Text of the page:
The View were heralded as the “next big thing” back in 2007 when the Scots released their debut album, Hats Off To The Buskers. The record shot to number one in the British album chart and the singles faired well too. Twenty-five months later their sophomore effort Which Bitch? was unveiled and it was invariably a flop. Alcohol and booze had began to rule the band and consequently the music suffered.
Whatever your opinions of synth-pop are, one thing for certain is that there is still plenty of life left in the genre. There are a lot of bands on the musical landscape still mucking about with synthesisers and generally the quality has been surprisingly good. The Naked And Famous are continuing this trend. Although Passive Me, Aggressive You has been available in their native land of New Zealand for a while, it has finally been shipped around the world and the feedback has been very positive.
No, no, no. Just no. When Rivers Cuomo and his geek-rock band Weezer emerged in the early 90s the last thing we expected from him, was to team up with power-pop trash like Simple Plan almost twenty years later at the age of forty. As musicians age, their music is supposed to develop into a more mature or technically advanced sound – “Can’t Keep My Hands Off You” is anything but.
It has been almost eight years since we had a new Limp Bizkit album in our hands, but in just under three weeks the clock will be reset. Gold Cobra will hit the shops on June 28, but to keep the fans on their toes, the title track has been unleashed onto the internet.
With farewell gigs announced, The Music also decided to release one final single before departing the musical landscape. “Ghost Hands” was a song written for the band’s fourth studio album, which was never completed. However, lead singer Robert Harvey announced that the band “love the track and it just seemed a shame to leave it gathering dust for ever. It’s good to go out with something positive and new and we think it deserves to see the light of day.”
“Girls Like You” is the third single from the début album, Passive Me, Aggressive You by The Naked And Famous. The single is actually about two minutes shorter than the album version, but that does not particularly matter. The 126 extra seconds on the album is basically some unnecessary weird noises and slowly descending feedback.
Sometimes us British can become a little excitable over homegrown bands and The Vaccines can probably be placed in this category. Their debut album What Did You Expect From The Vaccines? was a slight let down, but nevertheless a decent effort.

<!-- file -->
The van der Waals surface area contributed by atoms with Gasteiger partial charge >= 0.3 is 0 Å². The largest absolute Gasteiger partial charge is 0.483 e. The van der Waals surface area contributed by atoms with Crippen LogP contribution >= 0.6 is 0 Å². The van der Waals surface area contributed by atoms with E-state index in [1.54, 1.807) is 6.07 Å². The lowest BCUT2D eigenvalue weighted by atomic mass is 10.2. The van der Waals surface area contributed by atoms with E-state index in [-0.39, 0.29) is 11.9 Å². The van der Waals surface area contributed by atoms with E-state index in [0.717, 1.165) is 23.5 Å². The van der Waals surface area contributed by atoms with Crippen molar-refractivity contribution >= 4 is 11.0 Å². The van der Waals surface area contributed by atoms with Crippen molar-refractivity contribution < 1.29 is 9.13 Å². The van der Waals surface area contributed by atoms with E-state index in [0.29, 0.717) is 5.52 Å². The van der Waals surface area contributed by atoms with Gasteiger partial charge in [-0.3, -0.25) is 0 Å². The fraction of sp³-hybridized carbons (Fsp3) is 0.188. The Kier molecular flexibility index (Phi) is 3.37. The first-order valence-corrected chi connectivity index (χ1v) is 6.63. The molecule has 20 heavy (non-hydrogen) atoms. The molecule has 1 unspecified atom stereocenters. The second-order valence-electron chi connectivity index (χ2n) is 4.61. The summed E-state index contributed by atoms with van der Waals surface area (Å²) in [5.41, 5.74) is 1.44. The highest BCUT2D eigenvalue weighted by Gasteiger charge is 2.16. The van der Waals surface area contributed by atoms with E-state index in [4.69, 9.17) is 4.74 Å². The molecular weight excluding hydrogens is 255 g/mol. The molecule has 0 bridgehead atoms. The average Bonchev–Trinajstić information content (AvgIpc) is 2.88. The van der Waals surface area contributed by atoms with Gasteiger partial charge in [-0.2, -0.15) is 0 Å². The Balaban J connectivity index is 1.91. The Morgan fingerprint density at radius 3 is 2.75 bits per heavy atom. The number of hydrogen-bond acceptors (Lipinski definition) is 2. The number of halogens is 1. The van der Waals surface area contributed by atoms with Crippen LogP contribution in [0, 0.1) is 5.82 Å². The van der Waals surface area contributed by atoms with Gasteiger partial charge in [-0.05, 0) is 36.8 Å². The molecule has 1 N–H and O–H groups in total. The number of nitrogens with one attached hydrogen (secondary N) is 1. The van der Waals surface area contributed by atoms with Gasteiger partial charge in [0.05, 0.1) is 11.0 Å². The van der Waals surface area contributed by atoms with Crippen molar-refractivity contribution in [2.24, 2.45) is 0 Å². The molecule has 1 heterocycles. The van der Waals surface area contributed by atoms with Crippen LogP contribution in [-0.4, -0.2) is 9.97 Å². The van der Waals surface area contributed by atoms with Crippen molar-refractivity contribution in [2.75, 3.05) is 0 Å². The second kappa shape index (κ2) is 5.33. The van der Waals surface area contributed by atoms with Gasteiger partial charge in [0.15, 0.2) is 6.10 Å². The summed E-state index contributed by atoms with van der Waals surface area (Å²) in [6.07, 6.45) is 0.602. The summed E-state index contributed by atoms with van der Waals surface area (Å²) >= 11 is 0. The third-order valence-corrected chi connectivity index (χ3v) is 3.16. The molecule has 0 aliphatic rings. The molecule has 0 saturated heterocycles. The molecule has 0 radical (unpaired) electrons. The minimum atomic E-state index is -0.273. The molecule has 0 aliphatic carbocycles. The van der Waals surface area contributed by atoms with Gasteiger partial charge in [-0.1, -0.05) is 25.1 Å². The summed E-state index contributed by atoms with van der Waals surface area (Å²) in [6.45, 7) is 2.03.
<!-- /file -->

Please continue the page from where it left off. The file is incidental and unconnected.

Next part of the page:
Arctic Monkeys have come a long way since their debut album Whatever People Say I Am, That’s What I’m Not. Lead singer Alex Turner no longer chats into the microphone, as he recently put it, about “fucking taxi ranks” and actually sings now. Jamie Cook’s guitar playing and the stick work of Matt Helders is now less frantic and far superior in quality. Nick O’Malley’s bass has changed to a thicker tone than before, supporting a rougher and slightly psychedelic sound that the band now possess.
Foo Fighters are back once more, with their seventh album, Wasting Light. Lead singer Dave Grohl has been quick to boast that the band have steered away from modern technology and instead gone back to basics with analogue equipment. The question is, has the now-ageing band been able to re-light their creative fires by travelling back in time?
So, here we have it, yet another indie rock band with bouncy, melody-ridden tunes, but are they adding anything new to an already saturated market? The Vaccines have only been around for a short period, in fact just two months short of a year. The London-based band consist of Justin Young, Árni Hjörvar, Pete Robertson and Freddie Cowan – brother of Tom from British alt-rock sensations, The Horrors.
Foo Fighters have been a household name in the world of rock music for around sixteen years now and are hoping to release their seventh album this year. It would be fair to assert that their previous two efforts have been slightly disappointing for the hardcore fan as apart from a few decent singles, the music has become stale. Despite this, the Foos’ have generally sold more albums with each new record, arguably because their music has become increasingly radio friendly.
I reviewed Children Collide’s debut album The Long Now earlier this year and felt that with a few extra touches, they could become Australia’s best band of today. I gave that album a 9/10 rating and when their follow up album Theory Of Everything was announced to arrive on Australian shelves on August 27th this year, I realised I had become a little sceptical that they could somehow step up another level. Incredibly, they have.
Some of you may have forgotten about Ceremony after they released their debut long play Rocket Fire in April this year. So I’m here to remind you of their brilliance. “Someday” hit the music waves on January 26th, but despite it’s relative modernity you could find yourself taken back to the eighties. New Order’s much over-looked debut album Movement is the work that comes to mind when listening to “Someday”.
Soundpool’s record label, Killer Pimp, start off their biography of the band with a sentence containing the words “explosive third album.” They have it wrong, completely wrong. Mirrors In Your Eyes is not ‘explosive,’ but wish-washy and dreamy. Although it did not come as a surprise to see them signed to the same label as A Place To Bury Strangers, to be fair to the latter, they actually provide moments of magic that keep you interested.